The level of hardness in Marysville's water supply has been lowered over the past several months, but residents might not have heard about it. City officials have been waiting to see if they receive any public comment, positive or negative, before making it widely known.

The level of hardness in Marysville's water supply has been lowered over the past several months, but residents might not have heard about it. City officials have been waiting to see if they receive any public comment, positive or negative, before making it widely known.

"One of the issues we always have to deal with is the softness or hardness of our water," city administrator Jillian Froment said. "We really have to think hard about balancing residents' individual preferences."

The level of public water's hardness can be like Goldilocks for residents, she continued - some may find a given level too hard, others too soft, and to some, it's just right.

Froment said the city received comments on water hardness from several residents this spring, and followed up with a study of surrounding communities' water quality.

"We benchmarked Marysville against other communities, and found that in general our water hardness was about 180 to 190 (mg/L), which was generally higher than other cities," she said. "Over the summer we started to soften our water, slowly over three months, to see what kind of a reaction we would get."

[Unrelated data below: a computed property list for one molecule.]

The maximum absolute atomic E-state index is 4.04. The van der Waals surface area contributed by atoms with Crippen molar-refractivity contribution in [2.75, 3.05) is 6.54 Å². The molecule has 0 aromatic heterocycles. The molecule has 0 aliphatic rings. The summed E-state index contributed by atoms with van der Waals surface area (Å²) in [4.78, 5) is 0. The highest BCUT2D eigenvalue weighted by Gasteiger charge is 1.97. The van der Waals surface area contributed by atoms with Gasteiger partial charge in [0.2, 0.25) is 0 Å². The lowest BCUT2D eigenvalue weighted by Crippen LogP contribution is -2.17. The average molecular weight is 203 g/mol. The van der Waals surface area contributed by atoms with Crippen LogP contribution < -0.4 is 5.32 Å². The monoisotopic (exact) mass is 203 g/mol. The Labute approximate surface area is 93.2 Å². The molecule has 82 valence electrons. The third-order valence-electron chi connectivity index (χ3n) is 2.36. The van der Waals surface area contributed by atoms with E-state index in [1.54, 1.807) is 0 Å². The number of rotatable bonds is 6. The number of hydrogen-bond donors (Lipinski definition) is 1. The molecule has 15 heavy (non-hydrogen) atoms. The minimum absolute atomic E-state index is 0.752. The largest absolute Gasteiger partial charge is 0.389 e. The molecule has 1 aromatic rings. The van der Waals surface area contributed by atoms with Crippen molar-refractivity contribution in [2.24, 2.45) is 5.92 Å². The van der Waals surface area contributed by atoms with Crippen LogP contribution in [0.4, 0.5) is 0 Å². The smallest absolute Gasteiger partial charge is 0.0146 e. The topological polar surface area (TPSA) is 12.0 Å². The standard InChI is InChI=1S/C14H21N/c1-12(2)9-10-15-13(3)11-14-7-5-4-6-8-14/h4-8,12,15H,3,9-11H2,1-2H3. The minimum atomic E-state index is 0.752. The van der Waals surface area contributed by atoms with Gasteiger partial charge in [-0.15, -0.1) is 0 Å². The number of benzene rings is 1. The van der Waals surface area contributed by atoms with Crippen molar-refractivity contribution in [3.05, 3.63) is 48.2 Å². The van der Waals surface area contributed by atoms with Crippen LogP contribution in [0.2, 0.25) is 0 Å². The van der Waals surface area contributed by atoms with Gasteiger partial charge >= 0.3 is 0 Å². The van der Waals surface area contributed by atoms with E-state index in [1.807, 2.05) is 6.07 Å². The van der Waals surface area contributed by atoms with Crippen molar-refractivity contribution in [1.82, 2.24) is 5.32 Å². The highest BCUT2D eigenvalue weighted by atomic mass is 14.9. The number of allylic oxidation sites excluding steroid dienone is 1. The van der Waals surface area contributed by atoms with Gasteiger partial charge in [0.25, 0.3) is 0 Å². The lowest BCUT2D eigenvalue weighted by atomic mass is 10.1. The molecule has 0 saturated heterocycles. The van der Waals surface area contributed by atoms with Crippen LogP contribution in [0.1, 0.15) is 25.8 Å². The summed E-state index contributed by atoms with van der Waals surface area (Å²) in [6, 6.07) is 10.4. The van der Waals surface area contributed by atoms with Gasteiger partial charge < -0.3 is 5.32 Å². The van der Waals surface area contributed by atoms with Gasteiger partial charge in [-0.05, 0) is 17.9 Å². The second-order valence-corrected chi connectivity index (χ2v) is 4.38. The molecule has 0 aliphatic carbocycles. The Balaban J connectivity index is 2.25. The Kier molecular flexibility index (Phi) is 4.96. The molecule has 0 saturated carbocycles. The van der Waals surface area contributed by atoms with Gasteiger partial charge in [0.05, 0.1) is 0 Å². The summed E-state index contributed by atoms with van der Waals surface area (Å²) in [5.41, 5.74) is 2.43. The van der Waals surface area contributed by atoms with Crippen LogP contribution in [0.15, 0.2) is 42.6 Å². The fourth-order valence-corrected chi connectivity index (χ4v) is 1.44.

Water superintendent Scott Sheppeard discussed the specifics of the city's water softening program.

"We have been softening our water to 140 mg/L since the middle of August," he wrote in an e-mail message. "We have accomplished this by adding additional lime, soda ash and CO2 to our treatment process. Residents of Marysville have the best quality of water that the city has ever experienced in its history, and the quality will only get better with the completion of our new water treatment facility that is currently in the engineering stage. That doesn't mean the water will be softer, it means we will eliminate the constituents that are troublesome to our current treatment technique."

Froment said the city's goal is to maintain the water hardness level at 140 mg/L.

"We do this slowly and try to judge the community's reaction, and we didn't get a lot of calls," she said. "We want the residents to be satisfied, but it's a balance. Some people don't like water as soft as others. That's our goal for now, unless we hear otherwise from the public."

Froment said that while residents consider how hard or soft they like their water to be, they should also know that Marysville regularly tests its water for bacteria levels and other contaminants.

"Our water quality and safety are really important to us," she said. "Most people take their water for granted as long as it's clear and doesn't have an odor, but from our standpoint, safety is our highest concern, and we want to make sure we meet those standards."

Sheppeard said Marysville is required to test its water on a regular basis.

"We are required by the OEPA to collect 20 bacteria samples each month from our water system," he wrote. "These samples are taken from the water treatment plant and from representative locations throughout the distribution system that have been previously approved by the OEPA. We have never had a confirmed positive bacteria sample collected in our water system to date."

Froment said that if an issue such as a broken pipe comes up, the city contact affected residents directly. Residents are always welcome to bring theiir concerns to the city as well, she said.

"If you're a resident with a concern about your water, we're willing to test the water," she said. "We generally ask you to bring in a sample to the water plant, and if you have a concern, we're happy to check your water sample."